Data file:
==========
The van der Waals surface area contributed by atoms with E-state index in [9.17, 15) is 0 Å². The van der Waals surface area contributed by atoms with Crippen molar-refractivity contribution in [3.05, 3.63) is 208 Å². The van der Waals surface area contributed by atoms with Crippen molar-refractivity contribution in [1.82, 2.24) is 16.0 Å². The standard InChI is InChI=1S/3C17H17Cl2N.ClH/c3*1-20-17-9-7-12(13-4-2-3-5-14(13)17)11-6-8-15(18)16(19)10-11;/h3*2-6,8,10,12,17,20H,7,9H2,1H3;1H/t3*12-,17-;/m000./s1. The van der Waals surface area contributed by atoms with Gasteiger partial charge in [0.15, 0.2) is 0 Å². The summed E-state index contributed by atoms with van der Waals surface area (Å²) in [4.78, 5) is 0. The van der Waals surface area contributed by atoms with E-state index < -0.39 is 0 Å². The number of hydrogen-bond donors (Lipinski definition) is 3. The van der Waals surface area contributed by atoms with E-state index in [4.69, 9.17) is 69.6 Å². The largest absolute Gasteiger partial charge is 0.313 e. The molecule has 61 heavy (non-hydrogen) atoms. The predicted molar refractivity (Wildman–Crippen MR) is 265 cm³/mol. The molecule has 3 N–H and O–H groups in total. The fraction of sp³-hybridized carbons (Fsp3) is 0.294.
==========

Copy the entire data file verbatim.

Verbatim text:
The van der Waals surface area contributed by atoms with E-state index in [9.17, 15) is 0 Å². The van der Waals surface area contributed by atoms with Crippen molar-refractivity contribution in [3.05, 3.63) is 208 Å². The van der Waals surface area contributed by atoms with Crippen molar-refractivity contribution in [1.82, 2.24) is 16.0 Å². The standard InChI is InChI=1S/3C17H17Cl2N.ClH/c3*1-20-17-9-7-12(13-4-2-3-5-14(13)17)11-6-8-15(18)16(19)10-11;/h3*2-6,8,10,12,17,20H,7,9H2,1H3;1H/t3*12-,17-;/m000./s1. The van der Waals surface area contributed by atoms with Gasteiger partial charge in [0.15, 0.2) is 0 Å². The summed E-state index contributed by atoms with van der Waals surface area (Å²) in [4.78, 5) is 0. The van der Waals surface area contributed by atoms with E-state index < -0.39 is 0 Å². The number of hydrogen-bond donors (Lipinski definition) is 3. The van der Waals surface area contributed by atoms with E-state index in [4.69, 9.17) is 69.6 Å². The largest absolute Gasteiger partial charge is 0.313 e. The molecule has 61 heavy (non-hydrogen) atoms. The predicted molar refractivity (Wildman–Crippen MR) is 265 cm³/mol. The molecule has 3 N–H and O–H groups in total. The fraction of sp³-hybridized carbons (Fsp3) is 0.294.